Great Britain is known for its London landmarks, its British boozers, ‘football’ teams, and urban rock and pop stars – which means its notable expanses of countryside and of national parkland tend to get overlooked. Yet embedded in Britain’s green acres, misty lakes, heathery moorlands, forests and mountains is the very history and character of those strange islands (and the strange islanders that dwell there!).
Here’s a glimpse at how to make the most of each of those national parks when you only have a day to fit it all in.
Lake District (England)
England’s North West is one of the most culturally rich and meteorologically dramatic areas in the UK. The Lake District National Park, in Cumbria, is a patchwork quilt of quaint but lively villages overlooking moody lakes and looking up to handsome mountain ranges. A long walk or sail on such a lake could be capped off with a tour of the Lakes Distillery, the source of some of the finest whiskeys in the land.
Named for Snowdon, the biggest mountain in Wales, Snowdonia National Park and the area around it has long been the pride of princes, kings, and warlords! Most of them never got the chance to go zip-lining, though – that particular thrill is available at the Llechwedd Slate Caverns, among a host of other cavernous adventures for the whole family.
Peak District (England)
Despite being landlocked, the Peak District National Park (mostly in the north of Derbyshire) is home to its own mermaid, at Mermaid’s Pool near Kinder Scout. Unfortunately, she only shows her face once a year at midnight at Easter, but the pool and its surroundings are worth a visit any time of year – particularly for the Kinder Downfall waterfall, which appears to flow upwards in blustery weather.
Over 360 square miles of Devon moorland make up the National Park of Dartmoor, so it’s not surprising there’s plenty of history hidden under the surface. 6000 years of human history have been traced here, and a trip to High Willhays, its breathtaking high point, will give you a stunning panorama of these historic lands.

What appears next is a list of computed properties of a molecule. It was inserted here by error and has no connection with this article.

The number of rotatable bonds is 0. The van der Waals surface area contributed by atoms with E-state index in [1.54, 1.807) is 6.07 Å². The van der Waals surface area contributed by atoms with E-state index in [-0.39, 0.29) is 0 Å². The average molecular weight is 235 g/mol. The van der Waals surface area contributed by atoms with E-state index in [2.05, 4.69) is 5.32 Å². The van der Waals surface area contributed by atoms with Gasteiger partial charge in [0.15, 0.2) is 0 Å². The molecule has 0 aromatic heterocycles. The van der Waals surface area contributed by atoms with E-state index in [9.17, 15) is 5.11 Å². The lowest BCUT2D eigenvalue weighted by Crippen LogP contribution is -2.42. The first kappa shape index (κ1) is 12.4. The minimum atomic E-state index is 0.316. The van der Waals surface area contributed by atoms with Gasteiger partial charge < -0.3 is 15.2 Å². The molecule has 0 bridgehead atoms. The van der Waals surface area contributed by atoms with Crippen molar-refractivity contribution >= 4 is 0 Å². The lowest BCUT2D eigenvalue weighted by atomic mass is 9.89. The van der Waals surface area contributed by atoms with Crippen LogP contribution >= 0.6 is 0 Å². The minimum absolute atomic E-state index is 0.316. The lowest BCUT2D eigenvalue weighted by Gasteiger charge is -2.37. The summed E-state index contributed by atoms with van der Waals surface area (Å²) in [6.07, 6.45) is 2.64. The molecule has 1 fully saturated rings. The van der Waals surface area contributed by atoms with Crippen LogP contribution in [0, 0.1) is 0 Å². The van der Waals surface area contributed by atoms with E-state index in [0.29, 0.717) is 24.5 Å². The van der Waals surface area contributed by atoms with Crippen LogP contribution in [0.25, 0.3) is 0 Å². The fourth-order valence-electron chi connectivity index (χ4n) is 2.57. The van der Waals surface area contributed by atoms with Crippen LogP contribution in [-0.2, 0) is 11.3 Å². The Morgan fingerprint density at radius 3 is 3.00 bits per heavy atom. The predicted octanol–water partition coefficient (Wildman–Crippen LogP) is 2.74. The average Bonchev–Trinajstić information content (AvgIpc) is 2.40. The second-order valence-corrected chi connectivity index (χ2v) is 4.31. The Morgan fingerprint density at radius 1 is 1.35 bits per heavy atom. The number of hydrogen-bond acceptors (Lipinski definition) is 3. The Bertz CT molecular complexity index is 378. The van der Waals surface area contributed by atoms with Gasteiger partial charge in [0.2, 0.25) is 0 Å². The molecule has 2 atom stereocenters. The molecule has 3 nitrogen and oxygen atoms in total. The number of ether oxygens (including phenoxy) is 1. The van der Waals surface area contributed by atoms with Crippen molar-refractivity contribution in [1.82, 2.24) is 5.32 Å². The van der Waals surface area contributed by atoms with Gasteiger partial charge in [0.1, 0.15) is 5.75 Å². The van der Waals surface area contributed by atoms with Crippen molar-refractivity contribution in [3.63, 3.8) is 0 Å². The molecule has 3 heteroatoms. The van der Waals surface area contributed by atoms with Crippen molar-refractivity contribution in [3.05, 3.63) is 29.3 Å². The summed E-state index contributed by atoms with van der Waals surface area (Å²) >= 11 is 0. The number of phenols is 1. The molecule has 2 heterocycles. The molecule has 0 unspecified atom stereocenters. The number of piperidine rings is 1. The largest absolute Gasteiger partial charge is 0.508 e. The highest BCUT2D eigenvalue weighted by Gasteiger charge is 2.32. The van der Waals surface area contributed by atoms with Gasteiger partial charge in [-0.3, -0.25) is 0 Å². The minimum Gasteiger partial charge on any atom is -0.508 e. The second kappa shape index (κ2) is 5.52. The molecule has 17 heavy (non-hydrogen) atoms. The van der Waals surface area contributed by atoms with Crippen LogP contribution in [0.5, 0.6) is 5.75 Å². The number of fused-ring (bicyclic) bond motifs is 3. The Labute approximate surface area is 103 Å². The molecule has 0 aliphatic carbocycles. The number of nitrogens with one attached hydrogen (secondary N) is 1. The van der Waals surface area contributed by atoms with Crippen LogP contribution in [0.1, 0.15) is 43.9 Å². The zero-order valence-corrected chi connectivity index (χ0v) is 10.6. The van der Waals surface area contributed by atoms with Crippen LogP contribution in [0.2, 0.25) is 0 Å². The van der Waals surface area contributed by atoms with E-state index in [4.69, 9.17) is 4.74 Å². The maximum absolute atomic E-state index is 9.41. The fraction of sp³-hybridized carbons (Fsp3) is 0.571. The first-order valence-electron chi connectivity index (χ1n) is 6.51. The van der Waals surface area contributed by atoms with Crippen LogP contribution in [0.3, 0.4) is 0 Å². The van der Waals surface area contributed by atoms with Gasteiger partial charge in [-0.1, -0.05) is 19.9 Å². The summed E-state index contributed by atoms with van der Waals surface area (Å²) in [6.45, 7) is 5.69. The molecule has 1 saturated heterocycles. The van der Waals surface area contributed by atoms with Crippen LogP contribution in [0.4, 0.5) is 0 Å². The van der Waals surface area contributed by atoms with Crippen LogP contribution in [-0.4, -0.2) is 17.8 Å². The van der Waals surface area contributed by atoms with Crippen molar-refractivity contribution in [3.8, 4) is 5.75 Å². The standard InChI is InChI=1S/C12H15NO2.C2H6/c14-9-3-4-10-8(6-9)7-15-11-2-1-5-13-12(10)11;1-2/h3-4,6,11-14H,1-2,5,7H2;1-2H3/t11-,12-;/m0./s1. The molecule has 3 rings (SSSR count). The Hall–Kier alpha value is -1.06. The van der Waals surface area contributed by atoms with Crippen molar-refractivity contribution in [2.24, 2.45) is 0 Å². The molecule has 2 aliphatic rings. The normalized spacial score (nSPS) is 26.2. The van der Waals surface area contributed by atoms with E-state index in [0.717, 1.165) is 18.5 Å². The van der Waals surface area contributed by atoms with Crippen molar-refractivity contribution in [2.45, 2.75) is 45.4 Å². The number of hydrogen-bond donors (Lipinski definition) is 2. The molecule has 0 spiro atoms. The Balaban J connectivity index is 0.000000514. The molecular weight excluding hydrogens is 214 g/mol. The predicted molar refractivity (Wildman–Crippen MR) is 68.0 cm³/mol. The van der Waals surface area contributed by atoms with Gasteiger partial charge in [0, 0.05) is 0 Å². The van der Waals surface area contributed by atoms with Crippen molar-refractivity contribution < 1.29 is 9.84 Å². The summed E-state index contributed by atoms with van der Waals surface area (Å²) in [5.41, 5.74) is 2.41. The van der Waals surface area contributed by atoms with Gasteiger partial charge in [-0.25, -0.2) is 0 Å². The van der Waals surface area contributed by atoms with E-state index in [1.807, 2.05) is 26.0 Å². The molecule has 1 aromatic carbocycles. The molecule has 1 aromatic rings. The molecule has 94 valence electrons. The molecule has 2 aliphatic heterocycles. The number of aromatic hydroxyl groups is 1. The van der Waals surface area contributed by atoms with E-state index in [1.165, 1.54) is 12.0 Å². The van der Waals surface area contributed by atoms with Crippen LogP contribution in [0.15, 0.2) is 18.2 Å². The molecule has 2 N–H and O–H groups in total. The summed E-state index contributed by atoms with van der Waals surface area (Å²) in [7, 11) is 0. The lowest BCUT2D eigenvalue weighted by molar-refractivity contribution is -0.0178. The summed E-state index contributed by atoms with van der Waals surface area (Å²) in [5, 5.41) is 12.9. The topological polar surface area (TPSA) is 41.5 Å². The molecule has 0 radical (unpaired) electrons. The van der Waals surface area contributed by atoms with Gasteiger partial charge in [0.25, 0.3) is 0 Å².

Yorkshire Dales (England)
Dotted with mill towns, castles, and luscious landscapes, Yorkshire Dales National Park has the unique selling proposition of being official home of Wensleydale Cheese at the Wensleydale Creamery. Monks first made this special cheese on that spot nearly a thousand years ago, and today you can visit to learn more about how it’s all done and taste the real thing in situ.
Loch Lomond and The Trossachs (Scotland)
Loch Lomond and The Trossachs National Park is the site of a great number of particularly tall mountains (by UK standards), including those in the Arrochar Alps – where you can take a hike or climb of varying levels of difficulty, and absolutely worth it for the richness of variety in terrain and in the skyline.
Pembrokeshire Coast (Wales)
The spectacular stretch of coast that is Pembrokeshire Coast National Park contains many dramatic sights to see as you breathe the healthy sea air. The Green Bridge, an 80ft natural arch, is a must-see on the Pembrokeshire Coast Path, while if you’re more into man-made structures Pembroke Castle has been on its current site since 1093, with the stone structure you see today mostly built towards the end of the 1100s.